Cloud services still require the developer to understand configurations and deployment more than they should.
If we want to achieve true developer empowerment in this next generation of cloud, we have to encourage more coders to be productive with their existing skills. We can do this by letting them program with the languages they want to use -- and are most appropriate to the type of app they are building -- giving them reliable and consistent access to as broad a set of services as possible, and doing this in such a way that leverages open source and open standards. You want their processes to be painless and intuitive to encourage productivity and be applicable across the needs and services that your business operates and leverage where your customers are when they want you there.
APIs are key to empowering
The major cloud platforms support pretty much any programming language you want to use, and they have a vast set of services. The differences today are that most of the interfaces to these services have a common communication model and tend to use a RESTful API to connect your code to the service.
Imagine though if your developers had access to a vast library of APIs for your services and third-party services that let them build whatever they wanted by plugging into those APIs. Then, when they're finished writing the code, they can push the "Deploy" button and everything just works. Even better, what if they didn't have to worry at all about configuration, availability, which VM is right, backups or anything else that has to do with IT operations?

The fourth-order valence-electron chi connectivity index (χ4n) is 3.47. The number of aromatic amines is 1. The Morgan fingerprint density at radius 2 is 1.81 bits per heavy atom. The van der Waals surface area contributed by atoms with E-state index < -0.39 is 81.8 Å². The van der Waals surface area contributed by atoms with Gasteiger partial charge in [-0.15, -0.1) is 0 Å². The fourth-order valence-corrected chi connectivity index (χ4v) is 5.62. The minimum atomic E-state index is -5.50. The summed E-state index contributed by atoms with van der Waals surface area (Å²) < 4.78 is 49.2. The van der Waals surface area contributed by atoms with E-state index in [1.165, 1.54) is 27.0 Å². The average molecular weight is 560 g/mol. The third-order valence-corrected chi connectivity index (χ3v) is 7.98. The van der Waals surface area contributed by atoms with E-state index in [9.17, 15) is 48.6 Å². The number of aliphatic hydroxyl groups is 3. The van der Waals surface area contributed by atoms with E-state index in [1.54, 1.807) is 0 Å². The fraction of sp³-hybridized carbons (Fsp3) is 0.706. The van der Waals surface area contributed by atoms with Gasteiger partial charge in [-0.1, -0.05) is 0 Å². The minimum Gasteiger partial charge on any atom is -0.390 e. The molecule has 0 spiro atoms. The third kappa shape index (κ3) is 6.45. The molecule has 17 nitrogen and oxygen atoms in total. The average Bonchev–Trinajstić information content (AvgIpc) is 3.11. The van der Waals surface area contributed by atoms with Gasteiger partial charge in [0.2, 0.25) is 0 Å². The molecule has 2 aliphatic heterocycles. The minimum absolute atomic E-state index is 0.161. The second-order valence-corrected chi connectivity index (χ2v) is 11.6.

If they decide they want to pick up that code and switch platforms to improve performance or because of a broader business decision, all they have to do is remap the APIs. If I built a workflow application that calls Workday, Microsoft Office 365 and the GE Predix Industrial IoT service, as long as there are REST APIs for everything, it doesn't matter if I run my application on top of Azure or OpenStack. We're finally beginning to see this in the second era of cloud platforms through tools like Microsoft Flow, Azure Functions and third party tools like C3DNA.
What should you expect from your cloud provider?
Now's the time for you, the reader, to expect services that are open source or leverage open source code and standards, and to empower every developer in your organization at their skill set, whether that's DevOps, Dev, scripter or business enabler (via no-code tools like Microsoft PowerApps and others). If you're not getting this, push back and ask for it.